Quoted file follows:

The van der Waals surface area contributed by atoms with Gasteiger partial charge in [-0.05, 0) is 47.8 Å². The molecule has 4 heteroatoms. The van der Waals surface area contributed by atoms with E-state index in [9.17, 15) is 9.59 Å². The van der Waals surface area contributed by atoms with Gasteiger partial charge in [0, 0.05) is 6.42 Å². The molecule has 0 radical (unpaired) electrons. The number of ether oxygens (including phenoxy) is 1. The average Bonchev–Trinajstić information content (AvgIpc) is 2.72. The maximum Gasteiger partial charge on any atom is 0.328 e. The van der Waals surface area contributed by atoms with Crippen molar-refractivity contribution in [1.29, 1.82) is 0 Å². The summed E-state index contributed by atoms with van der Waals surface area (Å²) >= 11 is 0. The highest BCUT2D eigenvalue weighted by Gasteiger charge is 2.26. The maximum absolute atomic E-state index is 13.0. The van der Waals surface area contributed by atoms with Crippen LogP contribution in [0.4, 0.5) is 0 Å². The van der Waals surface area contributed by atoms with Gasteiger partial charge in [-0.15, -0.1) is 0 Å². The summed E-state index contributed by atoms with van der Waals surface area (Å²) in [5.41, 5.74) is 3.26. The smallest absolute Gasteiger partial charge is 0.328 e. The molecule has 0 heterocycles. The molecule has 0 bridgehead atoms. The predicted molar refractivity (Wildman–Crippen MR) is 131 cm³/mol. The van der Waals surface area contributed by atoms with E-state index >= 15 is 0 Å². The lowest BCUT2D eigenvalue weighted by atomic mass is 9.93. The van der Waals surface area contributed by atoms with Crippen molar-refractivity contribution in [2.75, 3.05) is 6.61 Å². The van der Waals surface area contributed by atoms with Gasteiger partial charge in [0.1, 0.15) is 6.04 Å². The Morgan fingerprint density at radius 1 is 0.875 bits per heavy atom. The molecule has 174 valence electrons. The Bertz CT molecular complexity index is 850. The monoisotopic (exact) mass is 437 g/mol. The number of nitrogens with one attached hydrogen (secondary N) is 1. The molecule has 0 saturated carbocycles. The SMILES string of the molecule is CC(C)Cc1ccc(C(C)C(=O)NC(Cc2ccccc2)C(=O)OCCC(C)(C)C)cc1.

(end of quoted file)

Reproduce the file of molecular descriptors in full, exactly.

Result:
The van der Waals surface area contributed by atoms with Gasteiger partial charge in [-0.05, 0) is 47.8 Å². The molecule has 4 heteroatoms. The van der Waals surface area contributed by atoms with E-state index in [9.17, 15) is 9.59 Å². The van der Waals surface area contributed by atoms with Gasteiger partial charge in [0, 0.05) is 6.42 Å². The molecule has 0 radical (unpaired) electrons. The number of ether oxygens (including phenoxy) is 1. The average Bonchev–Trinajstić information content (AvgIpc) is 2.72. The maximum Gasteiger partial charge on any atom is 0.328 e. The van der Waals surface area contributed by atoms with Crippen molar-refractivity contribution in [1.29, 1.82) is 0 Å². The summed E-state index contributed by atoms with van der Waals surface area (Å²) >= 11 is 0. The highest BCUT2D eigenvalue weighted by Gasteiger charge is 2.26. The maximum absolute atomic E-state index is 13.0. The van der Waals surface area contributed by atoms with Crippen LogP contribution in [0.4, 0.5) is 0 Å². The van der Waals surface area contributed by atoms with Gasteiger partial charge in [-0.15, -0.1) is 0 Å². The summed E-state index contributed by atoms with van der Waals surface area (Å²) in [5.41, 5.74) is 3.26. The smallest absolute Gasteiger partial charge is 0.328 e. The molecule has 0 heterocycles. The molecule has 0 bridgehead atoms. The predicted molar refractivity (Wildman–Crippen MR) is 131 cm³/mol. The van der Waals surface area contributed by atoms with E-state index >= 15 is 0 Å². The lowest BCUT2D eigenvalue weighted by atomic mass is 9.93. The van der Waals surface area contributed by atoms with Crippen molar-refractivity contribution in [2.75, 3.05) is 6.61 Å². The van der Waals surface area contributed by atoms with Gasteiger partial charge in [0.1, 0.15) is 6.04 Å². The Morgan fingerprint density at radius 1 is 0.875 bits per heavy atom. The molecule has 174 valence electrons. The Bertz CT molecular complexity index is 850. The monoisotopic (exact) mass is 437 g/mol. The number of nitrogens with one attached hydrogen (secondary N) is 1. The molecule has 0 saturated carbocycles. The SMILES string of the molecule is CC(C)Cc1ccc(C(C)C(=O)NC(Cc2ccccc2)C(=O)OCCC(C)(C)C)cc1.